Earlier this month, Netflix released a new film titled Murder Mystery, directed by Kyle Newacheck and written by James Vanderbilt. If the title doesn’t give much away, the ad placement seems to: Adam Sandler’s newly mustachioed face and the sounds of a New York City street in the film’s opening scene greeted me every time I have opened Netflix in the past two weeks. As all good advertising executives know, repetition is the mother of desire, and eventually my morbid curiosity won out.
While it’s true that Sandler’s roles over the past decade or so have become the butt of a collective cultural joke, it’s important to remember that he’s been a major comedic force for the better part of his career. A long stint at SNL that ended in 1995 helped launch Sandler to big-screen fame and his series of successes in the late ’90s and early ’00s cemented his place as a key player in Millennial culture. I don’t know if these films hold up; I haven’t watched them in years and I assume, like most things created between ’95-’06, some may be better left behind. What I do know is that sometime after 2005, Sandler began to fall out of favor with the general public. More accurately, his newer films did not receive praise of the same magnitude and certainly did not appear to have the cultural staying power of his earlier work.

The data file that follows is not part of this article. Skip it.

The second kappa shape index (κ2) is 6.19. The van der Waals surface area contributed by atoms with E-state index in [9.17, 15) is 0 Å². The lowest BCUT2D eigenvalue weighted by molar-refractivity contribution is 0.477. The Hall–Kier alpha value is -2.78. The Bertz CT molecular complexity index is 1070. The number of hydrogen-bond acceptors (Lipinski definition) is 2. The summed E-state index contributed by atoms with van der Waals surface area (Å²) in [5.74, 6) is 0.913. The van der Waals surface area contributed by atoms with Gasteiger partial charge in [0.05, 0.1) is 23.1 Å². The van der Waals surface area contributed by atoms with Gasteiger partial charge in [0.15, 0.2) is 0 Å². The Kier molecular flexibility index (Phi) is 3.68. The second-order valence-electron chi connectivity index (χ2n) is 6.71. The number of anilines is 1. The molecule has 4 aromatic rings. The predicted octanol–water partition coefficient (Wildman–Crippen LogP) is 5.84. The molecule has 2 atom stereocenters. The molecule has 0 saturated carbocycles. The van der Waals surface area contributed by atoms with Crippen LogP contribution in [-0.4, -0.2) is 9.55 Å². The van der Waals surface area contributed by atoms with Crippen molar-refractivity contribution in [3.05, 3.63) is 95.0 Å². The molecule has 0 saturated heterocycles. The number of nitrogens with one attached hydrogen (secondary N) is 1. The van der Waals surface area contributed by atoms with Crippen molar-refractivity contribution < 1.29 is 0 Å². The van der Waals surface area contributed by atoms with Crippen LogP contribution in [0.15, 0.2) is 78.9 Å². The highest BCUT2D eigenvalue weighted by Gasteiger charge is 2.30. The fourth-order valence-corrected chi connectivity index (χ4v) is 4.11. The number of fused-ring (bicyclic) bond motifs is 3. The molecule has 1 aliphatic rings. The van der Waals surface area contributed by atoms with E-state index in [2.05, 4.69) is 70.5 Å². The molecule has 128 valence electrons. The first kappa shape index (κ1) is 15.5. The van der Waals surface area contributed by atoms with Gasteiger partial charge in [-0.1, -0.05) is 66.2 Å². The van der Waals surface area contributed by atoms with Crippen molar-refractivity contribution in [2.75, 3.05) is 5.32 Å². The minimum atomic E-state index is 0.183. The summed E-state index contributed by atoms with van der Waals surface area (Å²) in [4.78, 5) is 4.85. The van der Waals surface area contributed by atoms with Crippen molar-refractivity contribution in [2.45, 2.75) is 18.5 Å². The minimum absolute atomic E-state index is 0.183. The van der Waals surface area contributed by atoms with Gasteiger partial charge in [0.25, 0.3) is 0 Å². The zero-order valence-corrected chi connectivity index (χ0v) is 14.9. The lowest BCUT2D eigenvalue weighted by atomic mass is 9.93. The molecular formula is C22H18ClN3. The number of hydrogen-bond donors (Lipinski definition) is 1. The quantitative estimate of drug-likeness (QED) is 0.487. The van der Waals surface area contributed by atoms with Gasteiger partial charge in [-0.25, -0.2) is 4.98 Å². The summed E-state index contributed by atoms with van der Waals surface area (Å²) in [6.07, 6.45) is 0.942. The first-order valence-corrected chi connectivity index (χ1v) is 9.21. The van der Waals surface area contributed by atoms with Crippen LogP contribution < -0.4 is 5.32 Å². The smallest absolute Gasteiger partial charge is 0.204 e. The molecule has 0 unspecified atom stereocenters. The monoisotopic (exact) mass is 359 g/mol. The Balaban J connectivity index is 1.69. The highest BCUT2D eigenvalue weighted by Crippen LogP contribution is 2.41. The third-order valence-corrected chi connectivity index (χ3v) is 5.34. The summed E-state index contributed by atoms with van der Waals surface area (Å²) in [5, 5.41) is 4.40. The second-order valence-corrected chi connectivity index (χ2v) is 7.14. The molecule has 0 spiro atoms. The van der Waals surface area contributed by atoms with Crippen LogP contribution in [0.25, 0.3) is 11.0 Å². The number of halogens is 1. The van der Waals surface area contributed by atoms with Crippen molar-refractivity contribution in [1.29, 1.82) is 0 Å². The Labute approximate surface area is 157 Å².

I’ve felt that way pretty consistently for the past 12 years or so, but Sandler’s standup special released in the fall of last year impressed me. Adam Sandler: 100% Fresh isn’t ground breaking but it made me laugh, and it’s worth watching if you enjoy his traditional brand of musical comedy. All this to say I had mixed feelings jumping into Murder Mystery, because I would hesitate before any content featuring Sandler. Would this be yet another entry in a long list of poor choices and performances that appear to shape this comic’s second act? Or are we standing at the start of a Sandler renaissance? As a huge fan of murder mysteries fictitious and not, fueled by nostalgia for a simpler time filled with hours of Big Daddy and Mr. Deeds, I wanted this effort to stand out.
The film opens on Nick Spitz (Sandler), NYPD cop and generally miserable prick, insulting his partner Jimmy (Erik Griffin)’s weight. Without spoiling too much, within the first five minutes of the film the audience learns that Nick is extremely cheap, possesses almost no interpersonal awareness or empathy, and has lied to his wife about his rank in the police department and, by extension, his salary for at least a few years. Cut to his wife Audrey (Jennifer Aniston), who complains to her friends and coworkers at the hair salon that Nick promised her a honeymoon in Europe when they wed 15 years prior, but has yet to follow through. This relationship defines both characters for the rest of the film. Nick displays his complete lack of social intelligence and mortifies Audrey repeatedly. Why she remains in this relationship with a man who does not know how to talk to other humans is never explained or even addressed.